The statsmodel median absolute deviation function robust.mad in not correct in my opinion. It returns the median. The function stand_mad returns the mad. Maybe this is intentional.
Here is some example code with its output.
import numpy as np
import statsmodels.robust.scale as sm
from scipy.stats import norm as Gaussian
x = np.random.normal(mu, sigma, 10000)
print 'mu, sigma ', mu, sigma
print 'statsmodel MAD: ', sm.mad(x)
print 'statsmodel standardized MAD: ', sm.stand_mad(x)
c = Gaussian.ppf(3.0/4.0)
print 'MAD to rms ratio: ', c, 1.0/c
m = np.median(x)
mymad = np.median(np.fabs(m - x) / c)
print 'my MAD: ', mymad
print 'median(x), median(x)/c: ', np.median(x), np.median(x)/c
mu, sigma 100.0 15.0
statsmodel MAD: 148.312355816
statsmodel standardized MAD: 15.1501297196
MAD to rms ratio: 0.674489750196 1.48260221851
my MAD: 15.1501297196
median(x), median(x)/c: 100.035163825 148.312355816
mu, sigma are the test gaussian data with mean 100 and sigma=15.0
mad returns the median
stand_mad returns the sigma
I propose that stand_mad is deprecated and mad is replaced with the code
mad is used when mu is assumed to be zero, The main current use is in RLM applied to the residuals, when the mean is automatically zero *), mad is currently the default for RLM
std_mad is the usual standalone definition, when we don't have an assumption on mu.
*) actually, after checking, I'm not sure because it's applied to resid not the weighted residuals wresid.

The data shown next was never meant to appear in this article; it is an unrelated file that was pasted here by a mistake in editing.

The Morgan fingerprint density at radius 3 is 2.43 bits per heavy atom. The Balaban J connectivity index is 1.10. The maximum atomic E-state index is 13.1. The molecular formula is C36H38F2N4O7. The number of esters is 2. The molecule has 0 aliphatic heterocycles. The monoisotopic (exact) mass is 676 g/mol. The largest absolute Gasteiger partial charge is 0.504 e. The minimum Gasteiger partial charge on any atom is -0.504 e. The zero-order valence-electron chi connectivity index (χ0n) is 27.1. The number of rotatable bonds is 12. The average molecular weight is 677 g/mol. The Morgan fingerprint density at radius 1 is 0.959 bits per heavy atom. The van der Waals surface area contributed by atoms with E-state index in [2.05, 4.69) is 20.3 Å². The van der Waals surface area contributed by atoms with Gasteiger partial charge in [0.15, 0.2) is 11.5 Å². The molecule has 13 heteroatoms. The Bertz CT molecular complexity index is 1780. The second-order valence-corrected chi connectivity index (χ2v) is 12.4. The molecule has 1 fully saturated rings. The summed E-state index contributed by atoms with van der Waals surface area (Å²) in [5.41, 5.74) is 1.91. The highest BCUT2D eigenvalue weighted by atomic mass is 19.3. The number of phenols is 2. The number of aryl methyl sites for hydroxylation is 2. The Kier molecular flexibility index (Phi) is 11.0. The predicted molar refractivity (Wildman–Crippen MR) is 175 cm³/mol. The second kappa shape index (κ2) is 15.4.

I don't know if there are better names, Skipper implemented this from Huber's book.
These functions were leftover from Jonathan's work IIRC. I'll have to check on the proposal vs. what we need for RLM, but I'm sympathetic to the confusion.
2 bug reports means we need to do something here
I had a statsmodels.stats.robust_descriptive in work (before I got distracted with release problems), that focuses on robust measures for skew and kurtosis, but could/should also get robust standard deviation.
(barely related: a collection of measures comparing two arrays http://statsmodels.sourceforge.net/devel/tools.html#measure-for-fit-performance-eval-measures
I don't remember why it ended up in tools
A PR to change this to standard (non-confusing) usage would be very welcome.
Looking at the code, we already have stand_mad
Subtracting the median is the only difference between mad and stand_mad, AFAICS.
Yes. stand_mad is what you should use if want traditional MAD on an existing univariate random variable. Our mad is used internally on the residuals in RLM for a consistent estimator for the std error of the regression IIRC (and is also what's used by default in rlm in MASS in R and likely in Huber's book for RLM).
Probably we just combine both via a keyword argument of mad (with a deprecation warning). E.g., like in R,
and we change RLM internally to mad(x, 0) or whatever.
We need to check if the call to RLM doesn't get messier with an extra keyword.
Improving the docstring of mad to point to stand_mad and to mention the difference might be enough to direct users to the function that they want. ?
The keyword wouldn't go to RLM. The user doesn't need to control this. I was just thinking internally to change the call to mad(resid, center=0). And change mad to take a variable, a center, and a correction number in addition to just the variable and correction keyword now. Then we just get rid of stand_mad.
Yes, looks fine.
I just checked: RLM uses a string 'mad' or 'stand_mad' which is independent of the call signature for the mad function.
Yeah, I'm just removing the ability to use stand_mad.
REF: Deprecate stand_mad. Add center keyword to mad. Closes #658.